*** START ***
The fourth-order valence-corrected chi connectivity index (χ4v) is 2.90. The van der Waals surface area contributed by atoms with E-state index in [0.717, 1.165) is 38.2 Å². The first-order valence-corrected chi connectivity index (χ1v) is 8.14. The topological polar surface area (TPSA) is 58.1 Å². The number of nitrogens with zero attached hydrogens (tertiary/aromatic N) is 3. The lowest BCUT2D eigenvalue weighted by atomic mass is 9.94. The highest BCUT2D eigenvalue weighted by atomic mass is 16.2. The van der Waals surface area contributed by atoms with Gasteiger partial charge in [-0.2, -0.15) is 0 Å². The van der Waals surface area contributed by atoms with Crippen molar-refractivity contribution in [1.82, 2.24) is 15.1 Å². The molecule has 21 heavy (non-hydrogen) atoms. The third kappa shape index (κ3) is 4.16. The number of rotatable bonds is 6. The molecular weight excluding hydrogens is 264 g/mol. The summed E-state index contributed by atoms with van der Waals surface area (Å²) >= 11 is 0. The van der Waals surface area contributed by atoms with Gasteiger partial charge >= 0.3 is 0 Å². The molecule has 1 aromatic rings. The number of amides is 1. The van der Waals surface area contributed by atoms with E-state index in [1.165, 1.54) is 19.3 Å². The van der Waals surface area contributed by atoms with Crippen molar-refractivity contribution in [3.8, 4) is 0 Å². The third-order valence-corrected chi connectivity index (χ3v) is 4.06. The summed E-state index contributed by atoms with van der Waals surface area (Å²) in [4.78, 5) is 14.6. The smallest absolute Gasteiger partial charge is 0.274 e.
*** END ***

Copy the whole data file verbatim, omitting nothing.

The fourth-order valence-corrected chi connectivity index (χ4v) is 2.90. The van der Waals surface area contributed by atoms with E-state index in [0.717, 1.165) is 38.2 Å². The first-order valence-corrected chi connectivity index (χ1v) is 8.14. The topological polar surface area (TPSA) is 58.1 Å². The number of nitrogens with zero attached hydrogens (tertiary/aromatic N) is 3. The lowest BCUT2D eigenvalue weighted by atomic mass is 9.94. The highest BCUT2D eigenvalue weighted by atomic mass is 16.2. The van der Waals surface area contributed by atoms with Gasteiger partial charge in [-0.2, -0.15) is 0 Å². The van der Waals surface area contributed by atoms with Crippen molar-refractivity contribution in [1.82, 2.24) is 15.1 Å². The molecule has 21 heavy (non-hydrogen) atoms. The third kappa shape index (κ3) is 4.16. The number of rotatable bonds is 6. The molecular weight excluding hydrogens is 264 g/mol. The summed E-state index contributed by atoms with van der Waals surface area (Å²) >= 11 is 0. The van der Waals surface area contributed by atoms with Gasteiger partial charge >= 0.3 is 0 Å². The molecule has 1 aromatic rings. The number of amides is 1. The van der Waals surface area contributed by atoms with E-state index in [1.165, 1.54) is 19.3 Å². The van der Waals surface area contributed by atoms with Crippen molar-refractivity contribution in [3.8, 4) is 0 Å². The third-order valence-corrected chi connectivity index (χ3v) is 4.06. The summed E-state index contributed by atoms with van der Waals surface area (Å²) in [4.78, 5) is 14.6. The smallest absolute Gasteiger partial charge is 0.274 e.